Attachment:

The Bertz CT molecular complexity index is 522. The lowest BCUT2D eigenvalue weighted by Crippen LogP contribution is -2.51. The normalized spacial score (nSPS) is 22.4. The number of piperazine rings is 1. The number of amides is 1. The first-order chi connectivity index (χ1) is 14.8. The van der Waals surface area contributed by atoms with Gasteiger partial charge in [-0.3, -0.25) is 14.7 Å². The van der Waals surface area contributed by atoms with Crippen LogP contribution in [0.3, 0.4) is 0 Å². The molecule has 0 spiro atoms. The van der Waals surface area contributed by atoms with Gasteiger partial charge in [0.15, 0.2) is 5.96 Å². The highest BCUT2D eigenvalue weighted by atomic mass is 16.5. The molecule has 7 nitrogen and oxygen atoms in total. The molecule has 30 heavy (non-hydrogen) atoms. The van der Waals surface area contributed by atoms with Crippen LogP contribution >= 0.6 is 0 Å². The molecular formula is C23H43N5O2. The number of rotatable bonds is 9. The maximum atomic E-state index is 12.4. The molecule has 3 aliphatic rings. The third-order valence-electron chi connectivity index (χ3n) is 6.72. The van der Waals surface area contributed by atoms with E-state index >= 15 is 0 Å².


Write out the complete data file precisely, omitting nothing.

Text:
The Bertz CT molecular complexity index is 522. The lowest BCUT2D eigenvalue weighted by Crippen LogP contribution is -2.51. The normalized spacial score (nSPS) is 22.4. The number of piperazine rings is 1. The number of amides is 1. The first-order chi connectivity index (χ1) is 14.8. The van der Waals surface area contributed by atoms with Gasteiger partial charge in [-0.3, -0.25) is 14.7 Å². The van der Waals surface area contributed by atoms with Crippen LogP contribution in [0.3, 0.4) is 0 Å². The molecule has 0 spiro atoms. The van der Waals surface area contributed by atoms with Gasteiger partial charge in [0.15, 0.2) is 5.96 Å². The highest BCUT2D eigenvalue weighted by atomic mass is 16.5. The molecule has 7 nitrogen and oxygen atoms in total. The molecule has 30 heavy (non-hydrogen) atoms. The van der Waals surface area contributed by atoms with Crippen LogP contribution >= 0.6 is 0 Å². The molecular formula is C23H43N5O2. The number of rotatable bonds is 9. The maximum atomic E-state index is 12.4. The molecule has 3 aliphatic rings. The third-order valence-electron chi connectivity index (χ3n) is 6.72. The van der Waals surface area contributed by atoms with E-state index >= 15 is 0 Å².